This is actually the present case of the Moro National Liberation Front (MNLF) which still exists and will continue to exist as a belligerent state even after the Autonomous Region in Muslim Mindanao (ARMM) will be abolished and replaced by the proposed New Bangsamoro Political Entity (BJE) as mutually agreed by the MILF and GPH Peace Panels in pursuit of genuine, lasting, and sustainable peace and the development in Mindanao and Sulu. However, the dissolution or abolition of the ARMM by act of Philippine Congress does not affect or dissolve the belligerent statehood of the MNLF.
In my personal point of view, there are five (5) ways by which a belligerent organization can lose its statehood status, namely (1) on its own accord, dissolves itself and renounces its belligerent status (2) voluntarily surrenders to the state with which it is at war and pledges allegiance to its government, constitution, and flag, (3 total military defeat by the state it is at war with, (4) self-destruction due to incapicity to sustain its existence or mass defection of members (combat troops) to other belligerent organizations, and (5) it enters into a treaty or agreement of peace for its incorpation or integration into the body politic of the state it is at war with under certain mutually acceptable and beneficial terms and conditions as what the MILF is currently pursuing with the GPH.
For as long as the MNLF, MILF, and the CPP-NPA maintain their hard-line position and organizational determination to uphold their bellierent status, they cannot be forced to come under the ambit of the 1987 Philippine Constitution and be subject to its supremacy and applicability.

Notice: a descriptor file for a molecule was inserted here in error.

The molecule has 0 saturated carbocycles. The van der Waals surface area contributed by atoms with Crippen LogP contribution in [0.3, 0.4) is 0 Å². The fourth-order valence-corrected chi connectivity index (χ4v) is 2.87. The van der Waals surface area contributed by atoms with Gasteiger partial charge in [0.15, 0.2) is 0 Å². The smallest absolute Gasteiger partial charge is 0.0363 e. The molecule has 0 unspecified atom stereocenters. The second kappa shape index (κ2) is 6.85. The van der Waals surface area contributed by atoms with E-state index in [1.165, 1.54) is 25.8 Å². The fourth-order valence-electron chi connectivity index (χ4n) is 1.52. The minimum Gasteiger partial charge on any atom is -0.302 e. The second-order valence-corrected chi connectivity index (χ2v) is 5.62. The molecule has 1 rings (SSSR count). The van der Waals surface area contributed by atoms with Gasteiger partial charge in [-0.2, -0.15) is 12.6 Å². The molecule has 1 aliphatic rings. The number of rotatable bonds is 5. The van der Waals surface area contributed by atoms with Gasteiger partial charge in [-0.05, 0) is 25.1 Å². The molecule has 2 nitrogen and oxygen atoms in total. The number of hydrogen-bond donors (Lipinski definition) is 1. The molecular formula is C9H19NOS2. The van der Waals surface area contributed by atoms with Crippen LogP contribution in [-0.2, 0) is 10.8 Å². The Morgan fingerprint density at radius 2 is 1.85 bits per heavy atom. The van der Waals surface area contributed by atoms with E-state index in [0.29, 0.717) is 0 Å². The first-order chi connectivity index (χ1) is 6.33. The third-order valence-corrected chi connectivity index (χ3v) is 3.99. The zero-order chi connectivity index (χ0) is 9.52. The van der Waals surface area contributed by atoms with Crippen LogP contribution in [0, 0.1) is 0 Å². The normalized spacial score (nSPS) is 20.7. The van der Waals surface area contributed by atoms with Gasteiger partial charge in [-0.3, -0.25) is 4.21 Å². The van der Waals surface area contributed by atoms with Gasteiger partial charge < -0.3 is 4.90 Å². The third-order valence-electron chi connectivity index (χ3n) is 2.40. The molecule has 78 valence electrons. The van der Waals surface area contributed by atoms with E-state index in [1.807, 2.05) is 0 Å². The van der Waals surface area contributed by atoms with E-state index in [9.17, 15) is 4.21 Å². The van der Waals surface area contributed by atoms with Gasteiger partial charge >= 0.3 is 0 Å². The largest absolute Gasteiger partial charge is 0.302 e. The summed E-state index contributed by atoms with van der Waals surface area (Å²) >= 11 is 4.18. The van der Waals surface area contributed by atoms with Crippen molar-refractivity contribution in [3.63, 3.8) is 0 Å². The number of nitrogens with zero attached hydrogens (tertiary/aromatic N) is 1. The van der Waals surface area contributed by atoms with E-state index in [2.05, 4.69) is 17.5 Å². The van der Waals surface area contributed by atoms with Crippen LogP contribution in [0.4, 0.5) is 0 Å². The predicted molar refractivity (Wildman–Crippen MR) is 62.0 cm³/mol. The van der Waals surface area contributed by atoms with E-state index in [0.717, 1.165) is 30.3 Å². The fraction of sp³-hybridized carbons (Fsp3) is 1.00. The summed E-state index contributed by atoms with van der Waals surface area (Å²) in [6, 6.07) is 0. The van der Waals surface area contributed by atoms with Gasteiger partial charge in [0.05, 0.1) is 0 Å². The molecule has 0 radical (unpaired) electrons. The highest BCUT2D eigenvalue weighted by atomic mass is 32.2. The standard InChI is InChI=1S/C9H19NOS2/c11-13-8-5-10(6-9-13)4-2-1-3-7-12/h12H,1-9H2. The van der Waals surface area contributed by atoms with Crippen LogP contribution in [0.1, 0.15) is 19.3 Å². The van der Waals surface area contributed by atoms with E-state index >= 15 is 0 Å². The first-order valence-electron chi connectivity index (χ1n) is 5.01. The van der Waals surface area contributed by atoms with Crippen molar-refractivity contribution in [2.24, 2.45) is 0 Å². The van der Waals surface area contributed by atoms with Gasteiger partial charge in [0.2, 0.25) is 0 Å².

As diplomatically expressed, the MILF wants a bigger area of territory for the BJE which includes places over which it does not have effective operational control, most particularly the territory in Mindanao and Sulu which was constituted as the Autonomous Region in Muslim Mindanao (ARMM) by virtue of an Organic Law enacted by Philippine Congress for such purpose to address the revolutionary struggle for self-determination led by the Moro National Liberation Front (MNLF) under the Chairmanship of Prof. Nur P. Misuari.
This geographical overlap or superimposition could pose a formidable obstacle to overcome by both the GPH and MILF Peace Panels since such territory had been legally set aside specifically for the Autonomous Region in Muslim Mindanao (ARMM) pursuant to the Tripoli Agreement of 1976 under President Ferdinand E. Marcos, the Final Peace Agreement during the Presidency of Fidel Ramos, and finally in actual implementation of Republic Act 9054, the Organc Act in 1989 which lapsed into law on March 31, 2001 without the signature of the former President, Gloria Macapagal-Arroyo for the expansion of the present Autonomous Region in Muslim Mindanao (ARMM).